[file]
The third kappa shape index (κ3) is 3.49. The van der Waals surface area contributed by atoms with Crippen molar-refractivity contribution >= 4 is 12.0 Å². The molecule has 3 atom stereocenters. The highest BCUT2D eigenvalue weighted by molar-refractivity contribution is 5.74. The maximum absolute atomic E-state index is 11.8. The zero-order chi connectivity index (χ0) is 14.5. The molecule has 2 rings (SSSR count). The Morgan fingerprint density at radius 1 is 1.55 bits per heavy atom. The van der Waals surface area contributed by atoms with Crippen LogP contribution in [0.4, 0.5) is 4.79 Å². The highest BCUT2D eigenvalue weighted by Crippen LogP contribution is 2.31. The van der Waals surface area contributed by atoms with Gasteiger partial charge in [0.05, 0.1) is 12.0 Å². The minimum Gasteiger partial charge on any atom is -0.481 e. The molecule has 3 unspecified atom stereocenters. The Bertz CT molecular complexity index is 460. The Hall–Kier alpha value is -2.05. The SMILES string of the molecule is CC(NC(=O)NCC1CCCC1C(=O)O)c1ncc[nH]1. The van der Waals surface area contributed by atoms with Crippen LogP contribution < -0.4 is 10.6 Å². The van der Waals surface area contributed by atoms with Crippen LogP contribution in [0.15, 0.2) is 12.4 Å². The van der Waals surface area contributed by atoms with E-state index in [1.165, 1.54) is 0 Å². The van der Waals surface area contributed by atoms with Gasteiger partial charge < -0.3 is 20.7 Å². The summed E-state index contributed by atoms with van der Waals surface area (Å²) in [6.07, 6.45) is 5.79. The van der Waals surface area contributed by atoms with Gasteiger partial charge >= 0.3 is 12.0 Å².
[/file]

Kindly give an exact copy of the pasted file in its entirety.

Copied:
The third kappa shape index (κ3) is 3.49. The van der Waals surface area contributed by atoms with Crippen molar-refractivity contribution >= 4 is 12.0 Å². The molecule has 3 atom stereocenters. The highest BCUT2D eigenvalue weighted by molar-refractivity contribution is 5.74. The maximum absolute atomic E-state index is 11.8. The zero-order chi connectivity index (χ0) is 14.5. The molecule has 2 rings (SSSR count). The Morgan fingerprint density at radius 1 is 1.55 bits per heavy atom. The van der Waals surface area contributed by atoms with Crippen LogP contribution in [0.4, 0.5) is 4.79 Å². The highest BCUT2D eigenvalue weighted by Crippen LogP contribution is 2.31. The van der Waals surface area contributed by atoms with Gasteiger partial charge in [0.05, 0.1) is 12.0 Å². The minimum Gasteiger partial charge on any atom is -0.481 e. The molecule has 3 unspecified atom stereocenters. The Bertz CT molecular complexity index is 460. The Hall–Kier alpha value is -2.05. The SMILES string of the molecule is CC(NC(=O)NCC1CCCC1C(=O)O)c1ncc[nH]1. The van der Waals surface area contributed by atoms with Crippen LogP contribution < -0.4 is 10.6 Å². The van der Waals surface area contributed by atoms with Crippen LogP contribution in [0.15, 0.2) is 12.4 Å². The van der Waals surface area contributed by atoms with E-state index in [1.165, 1.54) is 0 Å². The van der Waals surface area contributed by atoms with Gasteiger partial charge < -0.3 is 20.7 Å². The summed E-state index contributed by atoms with van der Waals surface area (Å²) in [6.07, 6.45) is 5.79. The van der Waals surface area contributed by atoms with Gasteiger partial charge >= 0.3 is 12.0 Å².